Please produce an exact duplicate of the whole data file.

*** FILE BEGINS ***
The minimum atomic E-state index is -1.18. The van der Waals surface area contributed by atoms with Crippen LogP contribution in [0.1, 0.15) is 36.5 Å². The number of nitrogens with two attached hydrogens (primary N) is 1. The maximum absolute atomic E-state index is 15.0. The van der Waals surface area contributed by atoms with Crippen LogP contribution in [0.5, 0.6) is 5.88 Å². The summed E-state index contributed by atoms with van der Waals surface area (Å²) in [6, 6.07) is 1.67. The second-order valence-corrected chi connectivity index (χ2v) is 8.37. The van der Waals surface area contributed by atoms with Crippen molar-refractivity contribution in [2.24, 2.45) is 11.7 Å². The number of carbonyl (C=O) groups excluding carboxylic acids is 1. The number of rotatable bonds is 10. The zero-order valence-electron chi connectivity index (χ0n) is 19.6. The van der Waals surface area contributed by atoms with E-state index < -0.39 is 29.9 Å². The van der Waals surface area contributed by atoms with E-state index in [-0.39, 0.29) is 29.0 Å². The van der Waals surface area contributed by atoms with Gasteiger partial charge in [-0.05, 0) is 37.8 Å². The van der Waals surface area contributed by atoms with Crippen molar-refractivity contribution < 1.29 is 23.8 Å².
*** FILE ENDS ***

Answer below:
The minimum atomic E-state index is -1.18. The van der Waals surface area contributed by atoms with Crippen LogP contribution in [0.1, 0.15) is 36.5 Å². The number of nitrogens with two attached hydrogens (primary N) is 1. The maximum absolute atomic E-state index is 15.0. The van der Waals surface area contributed by atoms with Crippen LogP contribution in [0.5, 0.6) is 5.88 Å². The summed E-state index contributed by atoms with van der Waals surface area (Å²) in [6, 6.07) is 1.67. The second-order valence-corrected chi connectivity index (χ2v) is 8.37. The van der Waals surface area contributed by atoms with Crippen molar-refractivity contribution in [2.24, 2.45) is 11.7 Å². The number of carbonyl (C=O) groups excluding carboxylic acids is 1. The number of rotatable bonds is 10. The zero-order valence-electron chi connectivity index (χ0n) is 19.6. The van der Waals surface area contributed by atoms with E-state index < -0.39 is 29.9 Å². The van der Waals surface area contributed by atoms with E-state index in [-0.39, 0.29) is 29.0 Å². The van der Waals surface area contributed by atoms with Gasteiger partial charge in [-0.05, 0) is 37.8 Å². The van der Waals surface area contributed by atoms with Crippen molar-refractivity contribution < 1.29 is 23.8 Å².